a selective effect on membranous neurocranium. In a recent report, calvarial hypoplasia was found in associa- tion with intrauterine exposure to angiotensin convert- ing enzyme inhibitor. In this case, it is probably related to severe fetal hypotension during the second and third trimester [Brent and Beckman, 19911.

    The frequency of abnormalities associated with acra-

  • Acrania 565

    nia is unknown. Brain mieration disorders [cox et al.. Brent RL. Beckman DA (1991): Aneiotensin-convertinaenzvme inhibi- 1985; Kalousek et al., 19501, and multiple-associated problems including metatarsus varus, bilateral cleft lip, and absence of the orbital floor have been reported [Mannes et al., 1982; Vergani et al., 19871.

    AOS was first reported in 1945 in a 3 generation family tAdams and Oliver, 19451. The presence of termi- nal transverse defects and ACC with a spectrum of vari- able underlying bone defects together suggests a more generalized disorder of vascular development. Support- ing evidence for this comes from the association of AOS with other vascular disruption abnormalities including the Poland sequence [Der Kaloustian et al., 19911 and the association of Poland sequence with other vascular disruption conditions such as Sprengels deformity, Klippel-Feil, and Mobius anomalies [Van Allen, 1981; Bouwes Bavinck and Weaver, 19861.

    The primary vascular defect probably results in an abnormal blood supply to susceptible areas such as the scalp, brain, pectoralis muscle, and terminal limbs [Sol- tan and Holmes, 19861. The present case represents the most severe form of AOS in which the bony defect in- volves the whole cranial vault. In this child, both the arterial supply and venous drainage were grossly abnor- mal. In most cases of familial AOS and other vascular disruption sequences, the mode of inheritance is autoso- ma1 dominant [Bonafede and Beighton, 1979; Burton et a]., 1976; McMurray et al., 1977; Rosenbaum, 1951; Scribanu and Temtamy, 1975; Wilson and Harcus, 1982; Kuster et al., 19881 although single cases [Pincherele, 1938; Ollivier and Janvier, 1969; Farmer and Maxmen, 1960; Fryns, 1987; Irons and Olsen, 1980; Sybert, 19891 as well as affected sibs born to normal parents have been reported [Kahn and Olmedo, 1950; Koiffmann et al., 19881. These latter cases may be due to a variably pene- trant, variably expressive autosomal dominant gene [Fraser et al., 19891.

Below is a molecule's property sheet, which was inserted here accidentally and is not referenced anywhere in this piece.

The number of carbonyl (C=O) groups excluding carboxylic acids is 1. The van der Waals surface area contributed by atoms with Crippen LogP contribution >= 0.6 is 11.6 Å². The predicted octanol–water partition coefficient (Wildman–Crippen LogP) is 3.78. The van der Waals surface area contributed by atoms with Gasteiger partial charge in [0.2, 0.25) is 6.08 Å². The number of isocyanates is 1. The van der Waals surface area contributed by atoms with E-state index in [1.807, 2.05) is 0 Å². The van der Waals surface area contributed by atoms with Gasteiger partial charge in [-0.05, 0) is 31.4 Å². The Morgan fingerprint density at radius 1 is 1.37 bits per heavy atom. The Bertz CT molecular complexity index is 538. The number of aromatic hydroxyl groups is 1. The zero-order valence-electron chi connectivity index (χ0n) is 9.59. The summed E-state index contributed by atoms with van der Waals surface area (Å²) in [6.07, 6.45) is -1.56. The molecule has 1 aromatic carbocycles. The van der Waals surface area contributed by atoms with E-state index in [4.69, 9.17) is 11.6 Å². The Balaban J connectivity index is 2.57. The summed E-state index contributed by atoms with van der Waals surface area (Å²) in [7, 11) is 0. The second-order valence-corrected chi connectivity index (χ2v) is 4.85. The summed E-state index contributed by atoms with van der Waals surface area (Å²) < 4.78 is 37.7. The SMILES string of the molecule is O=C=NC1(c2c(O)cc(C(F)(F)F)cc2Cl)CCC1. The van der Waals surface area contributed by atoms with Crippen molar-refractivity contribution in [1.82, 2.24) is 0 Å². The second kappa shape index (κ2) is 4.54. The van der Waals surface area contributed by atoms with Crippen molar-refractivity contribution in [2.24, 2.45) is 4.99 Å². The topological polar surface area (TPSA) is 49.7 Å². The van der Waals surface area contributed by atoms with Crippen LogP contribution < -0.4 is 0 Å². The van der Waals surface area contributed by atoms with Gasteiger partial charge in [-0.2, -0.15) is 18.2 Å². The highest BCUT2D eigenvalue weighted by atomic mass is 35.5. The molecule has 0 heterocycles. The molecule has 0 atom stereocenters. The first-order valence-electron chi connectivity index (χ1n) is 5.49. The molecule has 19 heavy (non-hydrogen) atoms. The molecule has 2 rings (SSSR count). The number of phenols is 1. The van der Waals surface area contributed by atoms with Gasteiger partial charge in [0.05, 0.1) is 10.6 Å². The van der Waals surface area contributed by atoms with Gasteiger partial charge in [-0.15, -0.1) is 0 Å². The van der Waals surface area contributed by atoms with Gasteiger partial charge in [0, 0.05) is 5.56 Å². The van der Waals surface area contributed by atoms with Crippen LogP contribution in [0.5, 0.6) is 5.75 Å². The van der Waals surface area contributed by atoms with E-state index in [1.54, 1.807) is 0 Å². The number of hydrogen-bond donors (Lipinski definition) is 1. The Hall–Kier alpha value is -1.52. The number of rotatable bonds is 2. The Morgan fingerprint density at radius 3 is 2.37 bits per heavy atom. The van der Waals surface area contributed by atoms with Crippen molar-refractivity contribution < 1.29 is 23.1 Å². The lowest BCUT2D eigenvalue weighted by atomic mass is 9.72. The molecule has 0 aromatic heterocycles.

Fetal ultrasound studies may be used to diagnose ac- rania prenatally. Some of these cases may previously have been misdiagnosed as anencephaly due to extreme brain trauma at delivery. In such cases the recurrence risk may be underestimated and investigations looking for limb reduction defects (LRD) may be indicated for both proband and parents, including ultrasound mon- itoring of future pregnancies. As LRD may be the only abnormality in AOS, these same investigations may be considered for individuals with LRD.

    In conclusion this case represents the most severe form of ACC (acrania) associated with AOS, and the cranial vascular abnormalities support the hypothesis that AOS results from vascular disruption.